while(retryCount<MAX_RETRY_COUNT && downloadQueue.count()>0) {

            while (downloadQueue.count()>0) {
                val current = downloadQueue.pop()
                try {
                } catch (exc: IOException) {
        if(downloadQueue.count()>0) {
            //we've failed to download a complete set.
        } else {
            //A complete set was downloaded
            //I'll mark a set as complete by creating a file. The presence of this file
            //markets a complete set. An absence would indicate a failure.
            val isCompleteFile = File(context.filesDir, COMPLETE_FOLDER + "/isComplete")

    fun downloadFile(d:ResourceDownloadRequest) {
        downloadFile(d.name, d.source)

    fun downloadFile(name:String, source: URL) {
        val DOWNLOAD_BUFFER_SIZE = 8192
        val urlConnection:URLConnection = source.openConnection()
        val length:Int = urlConnection.contentLength

        val inputStream:InputStream = BufferedInputStream(source.openStream(), DOWNLOAD_BUFFER_SIZE)
        val targetFile = File(context.filesDir, STAGING_FOLDER + "/"+ name)
        val outputStream = targetFile.outputStream()
        val buffer = ByteArray(DOWNLOAD_BUFFER_SIZE)
        var bytesRead = 0
        var totalBytesRead = 0;
        var percentageComplete = 0.0f
        do {
            bytesRead = inputStream.read(buffer,0,DOWNLOAD_BUFFER_SIZE)
            if(bytesRead>-1) {
                totalBytesRead += bytesRead
                percentageComplete = 100F * totalBytesRead.toFloat() / length.toFloat()
                outputStream.write(buffer, 0, bytesRead)
        } while(bytesRead > -1)
        val destinationFile = File(context.filesDir, COMPLETE_FOLDER + "/"+ name)
        targetFile.copyTo(destinationFile, true, DEFAULT_BUFFER_SIZE)

That covers all of the more complex functionality in the code. How is it used? Usage starts with the constructor. When the ContentUpdater is extantiated, it will create the folders (if they do not already exists), extract the content from the application (if there is no content present) and clear the partial download folder. It does not automatically apply the new downloaded content to the application.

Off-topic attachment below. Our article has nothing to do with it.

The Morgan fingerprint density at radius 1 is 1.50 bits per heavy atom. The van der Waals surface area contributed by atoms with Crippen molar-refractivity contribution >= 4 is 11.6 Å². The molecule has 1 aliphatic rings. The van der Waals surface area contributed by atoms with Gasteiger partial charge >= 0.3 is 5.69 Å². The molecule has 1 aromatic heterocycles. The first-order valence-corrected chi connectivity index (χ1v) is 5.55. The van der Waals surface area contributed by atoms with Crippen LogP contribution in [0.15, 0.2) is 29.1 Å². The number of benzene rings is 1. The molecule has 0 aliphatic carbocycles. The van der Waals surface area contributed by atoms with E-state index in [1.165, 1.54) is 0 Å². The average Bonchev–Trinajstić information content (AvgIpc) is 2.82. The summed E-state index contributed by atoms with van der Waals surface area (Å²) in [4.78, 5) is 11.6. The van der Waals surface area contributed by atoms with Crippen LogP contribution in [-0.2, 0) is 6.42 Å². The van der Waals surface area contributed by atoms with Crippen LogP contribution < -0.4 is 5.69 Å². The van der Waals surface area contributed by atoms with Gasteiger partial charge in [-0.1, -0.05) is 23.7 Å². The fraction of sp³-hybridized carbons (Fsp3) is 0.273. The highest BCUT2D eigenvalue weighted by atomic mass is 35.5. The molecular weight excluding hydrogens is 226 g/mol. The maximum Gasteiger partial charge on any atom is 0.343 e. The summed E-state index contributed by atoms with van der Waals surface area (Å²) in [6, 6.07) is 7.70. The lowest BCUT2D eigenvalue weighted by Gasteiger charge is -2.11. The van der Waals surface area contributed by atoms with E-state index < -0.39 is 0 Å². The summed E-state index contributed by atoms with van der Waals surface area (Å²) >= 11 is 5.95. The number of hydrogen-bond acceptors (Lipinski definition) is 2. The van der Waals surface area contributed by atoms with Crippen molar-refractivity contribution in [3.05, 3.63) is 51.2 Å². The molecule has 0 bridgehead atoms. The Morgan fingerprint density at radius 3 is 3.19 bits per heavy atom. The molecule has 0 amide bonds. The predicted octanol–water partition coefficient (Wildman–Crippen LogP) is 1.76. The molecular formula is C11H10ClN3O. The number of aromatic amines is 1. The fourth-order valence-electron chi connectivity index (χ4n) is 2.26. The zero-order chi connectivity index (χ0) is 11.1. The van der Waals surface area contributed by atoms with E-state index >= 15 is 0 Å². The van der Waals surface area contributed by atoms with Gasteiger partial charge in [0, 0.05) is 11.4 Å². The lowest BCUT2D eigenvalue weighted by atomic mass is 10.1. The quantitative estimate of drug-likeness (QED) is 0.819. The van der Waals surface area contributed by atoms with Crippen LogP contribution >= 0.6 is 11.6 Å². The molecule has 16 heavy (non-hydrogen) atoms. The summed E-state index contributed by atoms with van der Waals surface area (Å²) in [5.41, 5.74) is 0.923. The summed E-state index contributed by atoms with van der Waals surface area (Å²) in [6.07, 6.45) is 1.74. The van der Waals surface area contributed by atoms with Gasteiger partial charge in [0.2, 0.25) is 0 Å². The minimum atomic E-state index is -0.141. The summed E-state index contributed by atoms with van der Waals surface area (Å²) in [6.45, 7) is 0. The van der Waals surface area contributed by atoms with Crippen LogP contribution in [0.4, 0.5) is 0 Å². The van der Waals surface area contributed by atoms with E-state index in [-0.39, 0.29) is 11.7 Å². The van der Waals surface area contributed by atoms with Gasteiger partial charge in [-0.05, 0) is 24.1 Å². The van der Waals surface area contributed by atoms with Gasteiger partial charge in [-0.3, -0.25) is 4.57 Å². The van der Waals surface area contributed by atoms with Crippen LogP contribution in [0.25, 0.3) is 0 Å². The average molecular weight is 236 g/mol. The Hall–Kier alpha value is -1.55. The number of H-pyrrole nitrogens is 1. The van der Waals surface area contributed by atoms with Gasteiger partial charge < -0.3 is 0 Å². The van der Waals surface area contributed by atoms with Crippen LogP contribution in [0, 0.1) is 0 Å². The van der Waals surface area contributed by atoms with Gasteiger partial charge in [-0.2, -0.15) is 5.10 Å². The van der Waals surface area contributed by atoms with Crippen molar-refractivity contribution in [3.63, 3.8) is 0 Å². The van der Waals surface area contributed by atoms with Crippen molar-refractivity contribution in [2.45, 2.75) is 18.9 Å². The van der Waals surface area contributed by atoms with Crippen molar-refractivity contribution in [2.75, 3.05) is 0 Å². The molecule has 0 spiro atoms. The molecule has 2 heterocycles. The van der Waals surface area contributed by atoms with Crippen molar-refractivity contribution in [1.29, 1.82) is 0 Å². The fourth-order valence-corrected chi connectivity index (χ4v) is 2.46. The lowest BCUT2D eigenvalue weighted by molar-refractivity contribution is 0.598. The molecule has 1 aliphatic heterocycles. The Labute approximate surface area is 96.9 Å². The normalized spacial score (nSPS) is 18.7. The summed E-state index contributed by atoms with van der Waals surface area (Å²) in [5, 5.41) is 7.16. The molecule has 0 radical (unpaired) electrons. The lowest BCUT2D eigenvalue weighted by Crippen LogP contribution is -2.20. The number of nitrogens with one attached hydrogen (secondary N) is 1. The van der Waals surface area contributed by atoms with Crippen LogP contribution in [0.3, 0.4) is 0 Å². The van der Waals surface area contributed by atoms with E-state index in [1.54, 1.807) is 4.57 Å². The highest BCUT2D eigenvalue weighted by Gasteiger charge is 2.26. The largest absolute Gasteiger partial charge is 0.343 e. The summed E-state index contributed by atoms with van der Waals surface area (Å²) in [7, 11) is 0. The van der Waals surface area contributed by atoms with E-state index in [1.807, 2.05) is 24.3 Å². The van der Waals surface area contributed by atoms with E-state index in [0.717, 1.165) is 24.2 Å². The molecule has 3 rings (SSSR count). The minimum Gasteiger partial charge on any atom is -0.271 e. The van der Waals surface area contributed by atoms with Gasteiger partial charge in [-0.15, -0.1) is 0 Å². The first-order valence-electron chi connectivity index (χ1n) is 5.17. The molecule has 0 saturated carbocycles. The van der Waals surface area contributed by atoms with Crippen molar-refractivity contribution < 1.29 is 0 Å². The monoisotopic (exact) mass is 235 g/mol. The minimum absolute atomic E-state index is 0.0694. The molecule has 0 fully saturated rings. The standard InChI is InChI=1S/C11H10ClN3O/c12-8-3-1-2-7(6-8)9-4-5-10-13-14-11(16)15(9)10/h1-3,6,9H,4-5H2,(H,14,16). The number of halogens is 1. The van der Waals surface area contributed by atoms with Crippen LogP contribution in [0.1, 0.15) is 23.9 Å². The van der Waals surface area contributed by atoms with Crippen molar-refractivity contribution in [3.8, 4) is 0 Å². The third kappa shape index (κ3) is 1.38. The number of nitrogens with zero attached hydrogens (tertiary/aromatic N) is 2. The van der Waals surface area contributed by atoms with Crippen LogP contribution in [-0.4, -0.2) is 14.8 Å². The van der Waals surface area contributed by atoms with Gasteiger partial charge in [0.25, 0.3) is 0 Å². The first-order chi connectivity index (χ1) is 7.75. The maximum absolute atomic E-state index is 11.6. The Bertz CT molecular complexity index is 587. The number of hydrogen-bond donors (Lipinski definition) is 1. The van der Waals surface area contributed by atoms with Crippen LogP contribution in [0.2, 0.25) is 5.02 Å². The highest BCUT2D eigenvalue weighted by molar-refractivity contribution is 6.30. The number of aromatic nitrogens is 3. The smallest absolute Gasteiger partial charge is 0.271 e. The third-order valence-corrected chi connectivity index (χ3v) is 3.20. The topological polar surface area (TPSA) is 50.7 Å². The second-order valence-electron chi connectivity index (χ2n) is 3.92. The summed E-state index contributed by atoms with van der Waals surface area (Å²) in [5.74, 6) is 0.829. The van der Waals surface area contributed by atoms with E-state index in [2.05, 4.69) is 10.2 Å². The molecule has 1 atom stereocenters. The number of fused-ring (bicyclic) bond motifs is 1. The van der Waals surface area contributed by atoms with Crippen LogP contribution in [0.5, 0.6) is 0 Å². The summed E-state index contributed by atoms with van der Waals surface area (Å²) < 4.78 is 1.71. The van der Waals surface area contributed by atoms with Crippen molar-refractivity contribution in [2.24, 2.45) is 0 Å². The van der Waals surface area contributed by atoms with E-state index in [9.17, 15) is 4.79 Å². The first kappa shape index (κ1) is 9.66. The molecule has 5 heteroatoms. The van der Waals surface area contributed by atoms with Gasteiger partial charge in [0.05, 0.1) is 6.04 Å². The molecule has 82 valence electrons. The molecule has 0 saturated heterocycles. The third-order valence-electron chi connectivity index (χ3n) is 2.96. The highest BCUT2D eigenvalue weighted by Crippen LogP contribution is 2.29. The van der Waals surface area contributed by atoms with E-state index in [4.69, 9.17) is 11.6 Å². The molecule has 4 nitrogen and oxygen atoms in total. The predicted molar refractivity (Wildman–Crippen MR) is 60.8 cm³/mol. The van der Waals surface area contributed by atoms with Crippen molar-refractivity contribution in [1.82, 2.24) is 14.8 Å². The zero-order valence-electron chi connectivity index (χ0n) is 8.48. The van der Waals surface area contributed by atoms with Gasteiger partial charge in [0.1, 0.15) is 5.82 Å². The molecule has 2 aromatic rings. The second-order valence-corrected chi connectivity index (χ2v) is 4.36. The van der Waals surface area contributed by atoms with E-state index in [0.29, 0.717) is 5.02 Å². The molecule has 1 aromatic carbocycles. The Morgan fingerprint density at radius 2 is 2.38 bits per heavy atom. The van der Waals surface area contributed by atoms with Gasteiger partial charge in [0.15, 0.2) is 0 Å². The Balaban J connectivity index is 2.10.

class ContentUpdater {

    companion object {
        public val TAG = "ContentUpdater"
        val STAGING_FOLDER = "staging"
        val COMPLETE_FOLDER = "completed"
    val context:Context
    val downloadQueue = LinkedList<ResourceDownloadRequest>()

    constructor(context: Context, minVersion:Int) {
        this.context = context


In theory, I could have the routine do this as soon as a complete download set is preset. But changing the content in the middle of a session within an application could cause problems. The application using the component could ask the component to apply downloaded content at any time through by calling applyCompleteDownloadSet(). I have the application doing this in the onCreate event of the main activity. That way the most recent content is applied before the reset of the application begins to get initialized.

There are a lot of scenarios that I might consider if I ever use something like this in a production application. This includes possibly notifying the user of the progress of the download, giving the user the option to load the new content once it is complete, and some other scenarios on handling having multiple versions of the application in user’s hands at once. I would also move the download code to either a coroutine (instead of a thread) or possibly a service (for larger downloads) and consider limiting the downloads to WiFi. I wouldn’t suggest the code that I’ve presented here to be copied directly into a production application, But it can be a good starting point if you are trying to figure out your own solution.

One thought on “Updating Android Content without Redeploying